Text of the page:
Bob Schwartz

Tag: Talmud

The binary and the infinite: What we learn from computers, the I Ching, the Bible and breathing.

We live today and have long lived in what seems to us, at first glance, a binary world. So it seems.

At their most basic, computers are binary machines. Countless combinations of yes/no, on/off decision circuits, adding up, as speed and the number of decisions increase exponentially, to processes that mimic (or exceed) human thought.

The I Ching begins its panoramic presentation of world with a simple binary calculation: either a solid yang line or a broken yin line, combined into eight trigrams and sixty-four hexagrams, from which the entire nature of life and time is profiled, if not actually predicted.

Traditions, such as Taoism, Zen and others, suggest non-duality. That reality exists between those choices we are so attached to. That it is not either/or, not neither/nor. Computers agree. Reduced to each of the billions of digital decisions, binary means nothing. The I Ching reduced to a single line means little. The meanings, all of them, are in the matrix of combinations.

The Bible agrees. It would seem, in its rules and lists, to promote binary behavior. The Ten Commandments are a prime example. But at the literal first moment, if we immerse ourselves in the question of what is between existence and non-existence at creation (contemplation that according to one legendary interpretation drove the Talmudist Ben Zoma crazy), the answer may be everything. The Book of Ecclesiastes, famous for saying that all is ephemeral vapor and listing the binary poles (a time to laugh, a time to weep…), is telling us we live now and ever in the changes in between. Not unlike the I Ching.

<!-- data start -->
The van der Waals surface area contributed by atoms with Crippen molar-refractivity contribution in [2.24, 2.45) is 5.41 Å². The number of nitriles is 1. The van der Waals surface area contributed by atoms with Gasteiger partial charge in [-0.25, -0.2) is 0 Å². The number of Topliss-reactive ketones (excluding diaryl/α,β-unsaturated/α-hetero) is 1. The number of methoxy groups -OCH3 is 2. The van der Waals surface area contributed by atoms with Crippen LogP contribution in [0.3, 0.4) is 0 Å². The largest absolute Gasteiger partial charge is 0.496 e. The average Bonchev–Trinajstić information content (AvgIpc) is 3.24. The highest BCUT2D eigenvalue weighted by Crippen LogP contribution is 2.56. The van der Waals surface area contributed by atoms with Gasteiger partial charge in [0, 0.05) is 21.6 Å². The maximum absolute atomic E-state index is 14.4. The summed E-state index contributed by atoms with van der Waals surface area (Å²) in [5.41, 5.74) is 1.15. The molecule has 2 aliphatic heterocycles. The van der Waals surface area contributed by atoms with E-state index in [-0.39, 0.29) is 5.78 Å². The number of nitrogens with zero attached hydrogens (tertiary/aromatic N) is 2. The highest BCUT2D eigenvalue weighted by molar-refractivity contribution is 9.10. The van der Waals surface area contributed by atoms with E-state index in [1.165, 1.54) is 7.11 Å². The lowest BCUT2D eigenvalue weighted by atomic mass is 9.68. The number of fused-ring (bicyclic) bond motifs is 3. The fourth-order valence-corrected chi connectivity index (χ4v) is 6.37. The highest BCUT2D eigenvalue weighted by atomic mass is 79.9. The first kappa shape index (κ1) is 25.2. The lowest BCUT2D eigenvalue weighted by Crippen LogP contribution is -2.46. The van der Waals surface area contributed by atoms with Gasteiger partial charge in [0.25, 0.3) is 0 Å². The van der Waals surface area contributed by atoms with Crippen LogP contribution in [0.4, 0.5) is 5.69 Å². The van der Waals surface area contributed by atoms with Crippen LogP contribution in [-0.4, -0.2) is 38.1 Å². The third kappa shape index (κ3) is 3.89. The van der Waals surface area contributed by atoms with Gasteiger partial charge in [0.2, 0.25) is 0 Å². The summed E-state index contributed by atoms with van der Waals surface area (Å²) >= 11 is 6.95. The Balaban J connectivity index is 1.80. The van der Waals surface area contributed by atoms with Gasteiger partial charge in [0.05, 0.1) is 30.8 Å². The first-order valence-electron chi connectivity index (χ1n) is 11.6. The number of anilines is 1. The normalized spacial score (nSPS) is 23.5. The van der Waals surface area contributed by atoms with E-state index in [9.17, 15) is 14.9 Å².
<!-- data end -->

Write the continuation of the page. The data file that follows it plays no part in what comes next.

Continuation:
Physics has also given up on the binary. Simplistic analysis has given way to acknowledgement that as much as we would like to hold on to a concept of this or that, now or then, the physical world at a foundational level exists in simultaneous multiple states.

Not everything about our organic human lives is binary, but plenty of it is. Ten has its place (fingers, toes), but a distinct second place to two. Two arms and hands, legs and feet, eyes, ears, lungs.

Lungs bring us to breathing, the penultimate binary. Inhale, exhale. There is nothing in between. The failure of that binary leads to the ultimate: life, death. Some do posit an alternative to that binary, a third option. But if we just stick to life/death, what do we learn about either one from this discussion of binary?

Things as they are are not exactly binary, except we make them so. This doesn’t mean that one can think away breathing or death. No inhale/exhale, no life happens. But the values in between—the digital fabric, the I Ching, the space between existence and non-existence, the time between laughing and weeping, the quantum states—are where it is at.

Poem: My Night with the Sages

Talmud

My Night with the Sages

I found their numbers
Six, sixty-three.
Dispensing wisdom
Demanding action
Citing authority.
Talking
And talking
And talking.
How could they possibly
Help with the night?
Lost in loud logic
Where is the comfort or distraction?
But I called anyway
And they came.
To uneasy free floating
In the bleak
They added gravity
And light
Not quite
In reach
But there.
To sleep.